Over a year ago I was solicited by Republicans in this county to become a candidate for nomination for Congress, and for several months I was importuned to this end, not by a few from one locality, but by gentlemen residing in different townships in this county, and to each and all, on every occasion, I declared my unwillingness.

In March last, I noticed an article in the Repository, recommending me as a suitable person for such nomination, written without my knowledge and by whom, I knew not--and I reiterated to all inquiring friends again, that I was not a candidate, and had no intention to become such.

Soon after this, certain gentlemen besought me with all apparent kindness, to become a candidate for the State Senate; to all of whom I gave an emphatic denial, stating that I was not an aspirant for any political honors.

In the issue of the Repository dated 1st July, an article, written, I believe by Captain Geo. Eyster, and signed "Franklin," appeared in the interest of Mr. Cessna, bringing into invidious comparison the names of Gen. Koontz and myself. As to myself, it stated, flatteringly, that I had "qualifications for the place"--charitably, that I "was a gallant soldier in the war for the Union"--truthfully, that I was "a consistent Republican"--kindly, that I was "a good worker in the cause"--deprecatingly, that I was "a comparative stranger in the County and District," too much so to merit the barren compliment; and finally that he did not know I or other "worthy military gentlemen named" were solicitous of the compliment.

On the 3d of July, arriving in Chambersburg, on my way home from Philadelphia, I was met at the cars by the Junior Editor of the Repository, Mr. Hays, who, assuring me of his undying friendship, referred to the above mentioned article, and stated that he did not think it would harm me--that he was satisfied I would not object to it when I read it carefully. He told me, that a few young men in town, (Mr. Cook, Capt. Eyster and others.) who with himself were my personal and political friends, and who desired my nomination and election to Congress, were apprehensive that I had placed myself in bad hands--that my nomination was a foregone conclusion, and they were solicitous lest I should attribute the success solely to these "bad hands," and give to them the distribution of public patronage in this county, while these "few young men who always went together" thought they could do more to further my success; that hence I should place myself in their hands and ignore those who had written in my favor, and all would go well. I replied to him; that I was not aware that I was in the hands of any person or persons, and respectfully declined placing myself in such position; that the articles had been written without my knowledge or consent--that I appreciated the expressions of good will and friendship, but that my friends would best manifest their kindness to me by dropping the use of my name altogether, as I had no desire to become a candidate--that if ever I became an office holder, it would be in the interest of my whole constituency, and I could never so far forget myself as to sell myself or my party to any clique or ring. He replied, "Yes, but you cannot help being a candidate, and we will work and secure you election;" and then he politely invited me to meet a few mutual friends at his office after supper, to tell them also that I had not placed myself in the hands of the Gehrs & Stumbaugh. I consented to meet these friends and advise them of my whole position in this matter.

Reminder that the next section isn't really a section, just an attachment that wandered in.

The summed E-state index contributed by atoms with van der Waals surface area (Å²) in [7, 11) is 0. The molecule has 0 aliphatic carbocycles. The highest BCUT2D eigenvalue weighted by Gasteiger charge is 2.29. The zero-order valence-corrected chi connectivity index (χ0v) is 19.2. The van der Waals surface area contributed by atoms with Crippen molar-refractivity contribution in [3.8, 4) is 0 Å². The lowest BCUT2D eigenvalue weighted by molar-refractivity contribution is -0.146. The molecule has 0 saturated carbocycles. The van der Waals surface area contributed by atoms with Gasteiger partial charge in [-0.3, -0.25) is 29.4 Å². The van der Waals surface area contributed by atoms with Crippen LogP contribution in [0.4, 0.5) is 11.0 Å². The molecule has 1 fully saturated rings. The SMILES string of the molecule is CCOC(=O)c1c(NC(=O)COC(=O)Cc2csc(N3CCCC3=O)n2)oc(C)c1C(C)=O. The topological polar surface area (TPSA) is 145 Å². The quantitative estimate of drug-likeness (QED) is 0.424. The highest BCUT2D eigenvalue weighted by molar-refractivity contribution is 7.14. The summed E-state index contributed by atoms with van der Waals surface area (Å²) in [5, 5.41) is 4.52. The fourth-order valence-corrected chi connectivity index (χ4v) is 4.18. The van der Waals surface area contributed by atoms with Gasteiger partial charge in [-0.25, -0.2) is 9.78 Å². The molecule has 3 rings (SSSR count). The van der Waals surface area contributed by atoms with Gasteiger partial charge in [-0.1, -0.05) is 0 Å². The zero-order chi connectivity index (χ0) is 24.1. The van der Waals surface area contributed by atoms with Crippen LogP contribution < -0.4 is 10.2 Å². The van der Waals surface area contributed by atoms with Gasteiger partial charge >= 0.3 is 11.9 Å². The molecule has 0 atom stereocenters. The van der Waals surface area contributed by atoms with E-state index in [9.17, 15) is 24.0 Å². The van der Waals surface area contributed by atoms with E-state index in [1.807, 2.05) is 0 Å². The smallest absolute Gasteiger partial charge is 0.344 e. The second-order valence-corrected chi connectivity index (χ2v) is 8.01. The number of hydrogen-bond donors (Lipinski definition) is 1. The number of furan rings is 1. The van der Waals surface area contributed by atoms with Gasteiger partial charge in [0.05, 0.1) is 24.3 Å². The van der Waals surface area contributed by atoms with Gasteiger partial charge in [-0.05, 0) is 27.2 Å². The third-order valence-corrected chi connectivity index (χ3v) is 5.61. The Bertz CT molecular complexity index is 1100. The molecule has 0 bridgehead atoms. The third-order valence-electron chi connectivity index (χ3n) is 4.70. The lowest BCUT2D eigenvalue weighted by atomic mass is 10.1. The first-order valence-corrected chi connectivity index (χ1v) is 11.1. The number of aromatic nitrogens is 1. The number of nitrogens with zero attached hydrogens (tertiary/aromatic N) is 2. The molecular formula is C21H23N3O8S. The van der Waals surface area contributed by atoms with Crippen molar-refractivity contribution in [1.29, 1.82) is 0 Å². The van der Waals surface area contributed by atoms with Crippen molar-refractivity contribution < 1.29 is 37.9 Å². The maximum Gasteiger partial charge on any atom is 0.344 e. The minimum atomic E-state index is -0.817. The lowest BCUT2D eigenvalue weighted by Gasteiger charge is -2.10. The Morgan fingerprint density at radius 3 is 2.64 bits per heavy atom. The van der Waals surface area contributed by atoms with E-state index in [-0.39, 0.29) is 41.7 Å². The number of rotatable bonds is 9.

Immediately after supper, I was waited upon at the Hotel by Mr. Hays, and was accompanied by him and Col. Theo. McGowan, (who manifested decided unwillingness to go,) to the office of Cook & Hays. We found there Jere. Cook and John Stewart, Esq's, and Capt. George Eyster and subsequently were joined by Dr. Samuel G. Lane. I was handed a copy of the Repository containing "Franklin's" article, and after reading it carefully, that personally I had no objection to it; that I could not endorse the arguments used, as I regarded them specious and weak, in that, the only objection to me was the "short time I had been in the district;" for however true that was, it was notorious that my "emigration" hither, ante-dated Mr. Cessna's indentification with the Republican party; yet I would feel gratified if the article would effect the dropping of my name in connection with the candidacy, as I had no political aspirations.